Monday, May 22, 2006

No self-made man is an island

What's wrong with self-made men? Why do so many people want to explain away self-made-men? "How many people does it take to make a self-made man?" say critics. "No man is an island." "It takes a village." The cliches go on, and Tibor Machan takes them to task:
This criticism totally misses the point of what a self-made individual is supposed to be. No one who has any sense conceives of the self-made individual as some kind of hermit or someone who sprung to life on a desert island... What a self-made individual is, however, has nothing to do with ending up all alone on a desert island. Nor does it have to do with someone who is anti-social, who distances himself or herself from all others, as the antagonistic caricatures would make it out. No, a self-made individual is one who thinks though the ideas and principles on which he or she bases his or he conduct before leaping to action.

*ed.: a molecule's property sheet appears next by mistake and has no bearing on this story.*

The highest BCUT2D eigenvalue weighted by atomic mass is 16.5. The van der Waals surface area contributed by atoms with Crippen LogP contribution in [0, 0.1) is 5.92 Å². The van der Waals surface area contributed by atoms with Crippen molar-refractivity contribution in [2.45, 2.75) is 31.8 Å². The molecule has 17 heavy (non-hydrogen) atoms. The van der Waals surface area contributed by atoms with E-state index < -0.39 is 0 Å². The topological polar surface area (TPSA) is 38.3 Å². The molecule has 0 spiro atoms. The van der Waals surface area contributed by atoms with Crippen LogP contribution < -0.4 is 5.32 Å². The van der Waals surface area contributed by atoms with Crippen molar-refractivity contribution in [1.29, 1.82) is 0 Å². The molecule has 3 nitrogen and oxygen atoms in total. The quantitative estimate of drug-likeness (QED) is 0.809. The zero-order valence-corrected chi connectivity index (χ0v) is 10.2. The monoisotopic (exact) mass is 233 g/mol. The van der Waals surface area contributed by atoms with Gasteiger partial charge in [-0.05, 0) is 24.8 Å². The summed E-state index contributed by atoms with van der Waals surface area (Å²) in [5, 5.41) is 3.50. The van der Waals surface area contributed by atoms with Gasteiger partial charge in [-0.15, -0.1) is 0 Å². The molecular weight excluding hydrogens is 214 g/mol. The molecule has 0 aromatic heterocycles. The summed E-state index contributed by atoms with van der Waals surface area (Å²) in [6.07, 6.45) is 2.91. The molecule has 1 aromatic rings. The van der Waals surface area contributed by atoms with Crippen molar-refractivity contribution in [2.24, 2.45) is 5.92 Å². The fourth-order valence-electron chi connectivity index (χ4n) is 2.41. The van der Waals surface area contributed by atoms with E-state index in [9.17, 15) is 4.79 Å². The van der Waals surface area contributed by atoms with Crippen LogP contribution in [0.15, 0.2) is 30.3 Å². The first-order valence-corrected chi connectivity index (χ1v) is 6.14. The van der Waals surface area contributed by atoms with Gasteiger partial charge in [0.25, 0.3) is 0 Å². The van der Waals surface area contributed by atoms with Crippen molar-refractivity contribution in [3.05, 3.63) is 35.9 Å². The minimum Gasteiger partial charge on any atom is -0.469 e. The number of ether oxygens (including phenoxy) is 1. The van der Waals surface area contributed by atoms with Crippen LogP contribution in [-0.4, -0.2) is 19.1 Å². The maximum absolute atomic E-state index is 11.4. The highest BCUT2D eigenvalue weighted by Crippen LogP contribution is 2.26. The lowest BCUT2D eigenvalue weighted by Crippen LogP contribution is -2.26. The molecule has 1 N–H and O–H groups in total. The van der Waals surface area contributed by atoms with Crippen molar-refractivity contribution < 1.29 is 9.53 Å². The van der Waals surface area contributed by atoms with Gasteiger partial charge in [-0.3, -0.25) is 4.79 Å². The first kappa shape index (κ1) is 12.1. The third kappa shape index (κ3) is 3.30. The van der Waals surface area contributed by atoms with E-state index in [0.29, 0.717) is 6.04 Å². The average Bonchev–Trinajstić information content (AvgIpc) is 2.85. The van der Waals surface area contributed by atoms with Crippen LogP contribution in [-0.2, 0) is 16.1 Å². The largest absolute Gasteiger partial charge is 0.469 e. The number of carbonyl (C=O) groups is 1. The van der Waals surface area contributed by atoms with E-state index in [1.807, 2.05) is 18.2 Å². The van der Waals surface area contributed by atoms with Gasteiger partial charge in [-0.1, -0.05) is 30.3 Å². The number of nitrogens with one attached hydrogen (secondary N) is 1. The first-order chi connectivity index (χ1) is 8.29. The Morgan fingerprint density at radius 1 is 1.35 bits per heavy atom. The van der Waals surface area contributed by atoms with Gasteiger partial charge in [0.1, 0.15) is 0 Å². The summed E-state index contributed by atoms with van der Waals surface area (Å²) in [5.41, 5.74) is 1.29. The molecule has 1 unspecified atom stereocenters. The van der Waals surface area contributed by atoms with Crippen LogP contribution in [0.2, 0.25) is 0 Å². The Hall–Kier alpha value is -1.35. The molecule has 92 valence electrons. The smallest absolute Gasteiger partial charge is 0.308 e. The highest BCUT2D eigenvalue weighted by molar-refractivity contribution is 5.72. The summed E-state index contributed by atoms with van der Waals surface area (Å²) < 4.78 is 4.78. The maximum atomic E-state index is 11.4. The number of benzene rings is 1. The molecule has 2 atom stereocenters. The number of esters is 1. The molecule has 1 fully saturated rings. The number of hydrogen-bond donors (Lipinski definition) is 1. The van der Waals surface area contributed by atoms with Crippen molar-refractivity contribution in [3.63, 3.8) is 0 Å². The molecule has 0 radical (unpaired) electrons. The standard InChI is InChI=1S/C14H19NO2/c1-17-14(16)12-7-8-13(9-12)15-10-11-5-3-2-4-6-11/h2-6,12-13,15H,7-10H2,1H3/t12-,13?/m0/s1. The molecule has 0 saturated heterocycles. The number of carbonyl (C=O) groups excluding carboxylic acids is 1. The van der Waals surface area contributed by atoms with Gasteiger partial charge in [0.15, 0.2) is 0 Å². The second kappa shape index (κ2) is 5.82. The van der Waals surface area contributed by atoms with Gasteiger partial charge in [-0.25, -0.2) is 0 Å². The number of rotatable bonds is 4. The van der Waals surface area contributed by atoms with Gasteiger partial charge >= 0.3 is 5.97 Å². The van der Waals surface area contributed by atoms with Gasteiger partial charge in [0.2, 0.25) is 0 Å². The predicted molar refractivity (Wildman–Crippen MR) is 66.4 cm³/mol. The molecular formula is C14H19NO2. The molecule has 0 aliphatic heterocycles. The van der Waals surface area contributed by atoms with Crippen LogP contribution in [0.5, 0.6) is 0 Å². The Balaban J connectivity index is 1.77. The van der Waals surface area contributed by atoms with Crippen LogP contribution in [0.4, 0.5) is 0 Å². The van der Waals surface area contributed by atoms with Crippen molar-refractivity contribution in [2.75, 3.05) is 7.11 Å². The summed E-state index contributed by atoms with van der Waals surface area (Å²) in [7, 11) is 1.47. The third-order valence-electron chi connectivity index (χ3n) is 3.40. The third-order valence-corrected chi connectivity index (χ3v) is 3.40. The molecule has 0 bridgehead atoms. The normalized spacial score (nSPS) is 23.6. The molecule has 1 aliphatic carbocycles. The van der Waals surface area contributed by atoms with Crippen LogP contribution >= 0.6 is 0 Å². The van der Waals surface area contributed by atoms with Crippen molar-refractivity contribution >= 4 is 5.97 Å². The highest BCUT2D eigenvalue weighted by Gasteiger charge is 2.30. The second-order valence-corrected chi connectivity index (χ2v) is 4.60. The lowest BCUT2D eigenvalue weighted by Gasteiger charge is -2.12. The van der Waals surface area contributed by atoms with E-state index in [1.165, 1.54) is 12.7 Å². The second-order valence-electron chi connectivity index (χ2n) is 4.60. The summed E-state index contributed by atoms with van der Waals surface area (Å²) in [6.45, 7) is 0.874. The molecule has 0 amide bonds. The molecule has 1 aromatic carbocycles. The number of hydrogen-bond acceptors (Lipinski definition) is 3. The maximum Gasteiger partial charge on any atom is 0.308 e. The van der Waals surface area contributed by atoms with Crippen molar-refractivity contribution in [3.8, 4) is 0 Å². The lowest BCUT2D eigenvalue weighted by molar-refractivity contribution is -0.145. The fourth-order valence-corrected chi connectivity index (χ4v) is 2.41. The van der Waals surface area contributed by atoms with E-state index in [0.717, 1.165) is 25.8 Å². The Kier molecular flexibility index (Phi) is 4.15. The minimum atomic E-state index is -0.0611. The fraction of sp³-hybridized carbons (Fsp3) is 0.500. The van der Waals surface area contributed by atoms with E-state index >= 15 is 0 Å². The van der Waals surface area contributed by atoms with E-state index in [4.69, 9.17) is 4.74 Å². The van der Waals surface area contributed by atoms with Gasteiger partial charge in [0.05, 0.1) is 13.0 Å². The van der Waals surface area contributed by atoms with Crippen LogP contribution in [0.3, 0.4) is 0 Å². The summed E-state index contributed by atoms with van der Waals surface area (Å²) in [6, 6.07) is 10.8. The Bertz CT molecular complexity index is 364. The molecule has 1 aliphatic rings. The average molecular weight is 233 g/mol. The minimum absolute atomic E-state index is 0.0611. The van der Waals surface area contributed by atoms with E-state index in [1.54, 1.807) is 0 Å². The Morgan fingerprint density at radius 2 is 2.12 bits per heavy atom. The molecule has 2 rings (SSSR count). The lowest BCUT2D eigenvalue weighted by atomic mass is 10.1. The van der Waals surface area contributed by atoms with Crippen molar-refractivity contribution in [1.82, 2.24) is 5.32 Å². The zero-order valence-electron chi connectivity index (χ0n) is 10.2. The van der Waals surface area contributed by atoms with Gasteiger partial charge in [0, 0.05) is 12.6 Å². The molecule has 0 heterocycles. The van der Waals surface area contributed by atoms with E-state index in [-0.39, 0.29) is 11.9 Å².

And why then is there so much criticism of self-made men? You'd think they were some kind of a threat! Well, they are to a certain kind of non-self-made person:
One reason is that people who would want to be leaders of others, people who like to rule others, people who want to impose ideas on others find the self-made individual an obstacle to their program... Whenever you hear someone put down the self-made individual, look out—you are likely hearing from a would-be tyrant.
Good point.

LINKS: What's a self-made individual? - Tibor Machan
Cue Card Libertarianism - Not PC (Peter Cresswell)

TAGS: Ethics, Politics, Objectivism

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